Dating for jewish people
The Jewish calendar, however, coordinates all three of these astronomical phenomena.
Months are either 29 or 30 days, corresponding to the 29½-day lunar cycle.
The Earth revolves around the sun in about 365¼ days, that is, about 12.4 lunar months.
The civil calendar used by most of the world has abandoned any correlation between the moon cycles and the month, arbitrarily setting the length of months to 28, 30 or 31 days.
In addition, Yom Kippur should not fall adjacent to Shabbat, because this would cause difficulties in coordinating the fast with Shabbat, and Hoshanah Rabbah should not fall on Saturday because it would interfere with the holiday's observances. (Before the Common Era), which are commonly used by scholars today.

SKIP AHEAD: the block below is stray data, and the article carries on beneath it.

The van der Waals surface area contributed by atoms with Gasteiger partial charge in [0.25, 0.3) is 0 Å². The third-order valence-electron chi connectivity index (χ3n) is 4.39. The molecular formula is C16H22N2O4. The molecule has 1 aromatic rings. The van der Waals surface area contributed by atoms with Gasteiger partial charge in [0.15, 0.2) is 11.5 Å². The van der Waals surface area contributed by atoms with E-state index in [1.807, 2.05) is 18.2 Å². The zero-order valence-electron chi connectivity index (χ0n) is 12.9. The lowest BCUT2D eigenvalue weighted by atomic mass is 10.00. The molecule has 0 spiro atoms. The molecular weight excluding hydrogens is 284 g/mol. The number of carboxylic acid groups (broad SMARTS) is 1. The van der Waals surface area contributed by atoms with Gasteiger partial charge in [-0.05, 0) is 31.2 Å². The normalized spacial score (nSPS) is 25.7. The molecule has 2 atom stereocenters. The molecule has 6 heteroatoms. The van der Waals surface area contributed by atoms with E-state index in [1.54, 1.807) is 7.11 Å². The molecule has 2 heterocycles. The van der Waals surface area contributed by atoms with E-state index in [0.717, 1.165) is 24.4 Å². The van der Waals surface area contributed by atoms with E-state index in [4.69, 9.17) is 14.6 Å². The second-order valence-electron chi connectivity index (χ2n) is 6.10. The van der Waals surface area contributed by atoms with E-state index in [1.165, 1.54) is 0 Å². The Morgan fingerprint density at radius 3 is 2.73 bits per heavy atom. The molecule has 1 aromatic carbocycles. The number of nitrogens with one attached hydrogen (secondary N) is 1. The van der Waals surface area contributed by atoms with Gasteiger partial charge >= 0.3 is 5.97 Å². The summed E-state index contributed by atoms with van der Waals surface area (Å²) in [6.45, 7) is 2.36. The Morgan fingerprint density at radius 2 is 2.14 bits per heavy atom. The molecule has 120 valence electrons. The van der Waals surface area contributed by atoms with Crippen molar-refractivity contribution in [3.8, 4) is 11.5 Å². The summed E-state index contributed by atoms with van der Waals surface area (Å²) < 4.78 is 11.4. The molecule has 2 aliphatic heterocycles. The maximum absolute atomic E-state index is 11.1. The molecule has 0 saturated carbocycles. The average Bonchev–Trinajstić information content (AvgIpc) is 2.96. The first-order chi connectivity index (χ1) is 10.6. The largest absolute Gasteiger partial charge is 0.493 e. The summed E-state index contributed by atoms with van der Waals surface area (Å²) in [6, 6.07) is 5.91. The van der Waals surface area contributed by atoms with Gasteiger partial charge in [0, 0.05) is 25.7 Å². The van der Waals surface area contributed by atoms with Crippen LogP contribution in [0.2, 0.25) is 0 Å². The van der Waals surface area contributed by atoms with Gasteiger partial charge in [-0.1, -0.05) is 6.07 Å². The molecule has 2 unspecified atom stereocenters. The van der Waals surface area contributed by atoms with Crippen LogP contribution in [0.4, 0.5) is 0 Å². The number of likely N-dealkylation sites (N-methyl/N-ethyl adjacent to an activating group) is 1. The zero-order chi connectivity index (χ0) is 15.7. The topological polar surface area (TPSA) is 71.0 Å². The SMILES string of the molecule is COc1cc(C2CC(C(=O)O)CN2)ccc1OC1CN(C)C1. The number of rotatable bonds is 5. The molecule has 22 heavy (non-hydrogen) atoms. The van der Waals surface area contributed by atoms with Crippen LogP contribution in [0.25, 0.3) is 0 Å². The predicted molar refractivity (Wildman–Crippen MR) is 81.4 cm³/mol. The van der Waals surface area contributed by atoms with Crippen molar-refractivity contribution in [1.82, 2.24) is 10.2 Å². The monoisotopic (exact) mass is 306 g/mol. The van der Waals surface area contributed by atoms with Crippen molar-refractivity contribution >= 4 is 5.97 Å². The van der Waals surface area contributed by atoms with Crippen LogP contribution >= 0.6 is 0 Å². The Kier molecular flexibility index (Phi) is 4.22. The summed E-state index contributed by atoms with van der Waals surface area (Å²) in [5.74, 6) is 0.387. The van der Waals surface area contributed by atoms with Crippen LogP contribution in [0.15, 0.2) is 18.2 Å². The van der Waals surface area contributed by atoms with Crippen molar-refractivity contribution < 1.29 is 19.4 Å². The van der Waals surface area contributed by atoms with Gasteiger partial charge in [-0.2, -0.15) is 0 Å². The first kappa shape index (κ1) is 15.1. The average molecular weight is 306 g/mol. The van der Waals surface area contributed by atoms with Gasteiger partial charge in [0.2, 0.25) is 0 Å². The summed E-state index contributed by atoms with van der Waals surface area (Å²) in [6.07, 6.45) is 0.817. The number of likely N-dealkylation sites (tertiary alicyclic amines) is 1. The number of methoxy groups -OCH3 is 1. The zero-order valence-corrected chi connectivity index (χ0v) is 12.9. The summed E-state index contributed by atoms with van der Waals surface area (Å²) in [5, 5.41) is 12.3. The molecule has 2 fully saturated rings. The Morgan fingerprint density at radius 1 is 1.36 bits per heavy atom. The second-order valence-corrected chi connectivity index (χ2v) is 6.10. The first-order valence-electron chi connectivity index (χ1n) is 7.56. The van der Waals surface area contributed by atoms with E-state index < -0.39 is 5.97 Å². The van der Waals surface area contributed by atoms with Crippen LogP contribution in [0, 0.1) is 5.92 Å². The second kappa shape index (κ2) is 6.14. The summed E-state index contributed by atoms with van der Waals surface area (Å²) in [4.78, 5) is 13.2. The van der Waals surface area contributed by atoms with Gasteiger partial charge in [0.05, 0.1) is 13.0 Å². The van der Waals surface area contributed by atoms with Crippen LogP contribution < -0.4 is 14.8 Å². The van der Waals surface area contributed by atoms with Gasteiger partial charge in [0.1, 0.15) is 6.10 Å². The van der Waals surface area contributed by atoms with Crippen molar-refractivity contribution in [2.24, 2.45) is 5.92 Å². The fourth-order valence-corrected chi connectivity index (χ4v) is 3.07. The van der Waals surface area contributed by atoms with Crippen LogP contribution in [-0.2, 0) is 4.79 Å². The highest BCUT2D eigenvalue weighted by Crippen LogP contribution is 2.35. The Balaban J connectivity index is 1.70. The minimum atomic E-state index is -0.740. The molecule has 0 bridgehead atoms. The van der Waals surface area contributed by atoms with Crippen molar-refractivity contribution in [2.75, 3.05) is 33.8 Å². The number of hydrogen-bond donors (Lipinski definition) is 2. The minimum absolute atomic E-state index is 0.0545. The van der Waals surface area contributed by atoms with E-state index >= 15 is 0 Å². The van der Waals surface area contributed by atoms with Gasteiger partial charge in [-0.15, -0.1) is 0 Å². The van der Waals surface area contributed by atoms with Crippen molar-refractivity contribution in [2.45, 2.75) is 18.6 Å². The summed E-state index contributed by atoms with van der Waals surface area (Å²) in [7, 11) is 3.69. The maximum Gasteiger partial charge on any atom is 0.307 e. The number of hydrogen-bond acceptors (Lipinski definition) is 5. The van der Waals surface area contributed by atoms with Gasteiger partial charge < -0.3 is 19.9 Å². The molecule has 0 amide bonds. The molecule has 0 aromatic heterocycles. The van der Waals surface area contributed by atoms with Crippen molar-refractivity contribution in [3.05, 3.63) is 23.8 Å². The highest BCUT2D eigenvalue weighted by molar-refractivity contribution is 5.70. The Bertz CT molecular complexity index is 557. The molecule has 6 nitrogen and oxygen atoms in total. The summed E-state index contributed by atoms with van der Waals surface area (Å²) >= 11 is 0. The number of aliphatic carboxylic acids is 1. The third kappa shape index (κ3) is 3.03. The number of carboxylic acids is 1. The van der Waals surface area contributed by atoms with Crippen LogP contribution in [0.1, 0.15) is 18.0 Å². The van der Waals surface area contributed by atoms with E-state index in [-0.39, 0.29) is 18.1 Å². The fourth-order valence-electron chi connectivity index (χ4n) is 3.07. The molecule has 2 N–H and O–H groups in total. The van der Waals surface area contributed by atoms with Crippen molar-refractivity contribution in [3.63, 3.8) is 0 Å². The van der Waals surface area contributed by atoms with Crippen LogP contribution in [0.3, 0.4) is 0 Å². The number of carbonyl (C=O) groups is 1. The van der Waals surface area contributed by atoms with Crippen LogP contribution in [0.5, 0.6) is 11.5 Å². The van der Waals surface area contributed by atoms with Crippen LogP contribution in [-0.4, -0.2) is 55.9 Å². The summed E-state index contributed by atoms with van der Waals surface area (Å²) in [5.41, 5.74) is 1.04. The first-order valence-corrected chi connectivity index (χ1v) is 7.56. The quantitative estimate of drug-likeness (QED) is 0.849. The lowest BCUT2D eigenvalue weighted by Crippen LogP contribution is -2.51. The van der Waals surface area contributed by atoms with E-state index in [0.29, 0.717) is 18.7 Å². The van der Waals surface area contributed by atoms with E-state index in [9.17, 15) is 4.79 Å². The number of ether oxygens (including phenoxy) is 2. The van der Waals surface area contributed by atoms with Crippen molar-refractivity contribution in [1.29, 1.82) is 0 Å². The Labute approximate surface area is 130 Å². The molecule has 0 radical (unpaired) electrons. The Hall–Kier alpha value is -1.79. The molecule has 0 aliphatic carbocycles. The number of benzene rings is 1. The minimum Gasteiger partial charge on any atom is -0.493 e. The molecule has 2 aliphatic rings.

A day is added to the month of Cheshvan or subtracted from the month of Kislev of the previous year to prevent these things from happening. The "first month" of the Jewish calendar is the month of Nissan, in the spring, when Passover occurs.
For a fascinating (albeit somewhat defensive) article by a nuclear physicist showing how Einstein's Theory of Relativity sheds light on the correspondence between the Torah's age of the universe and the age ascertained by science, see The Age of the Universe. The names are actually Babylonian month names, brought back to Israel by the returning exiles.
Adar I is added in the 3rd, 6th, 8th, 11th, 14th, 17th and 19th years of the cycle.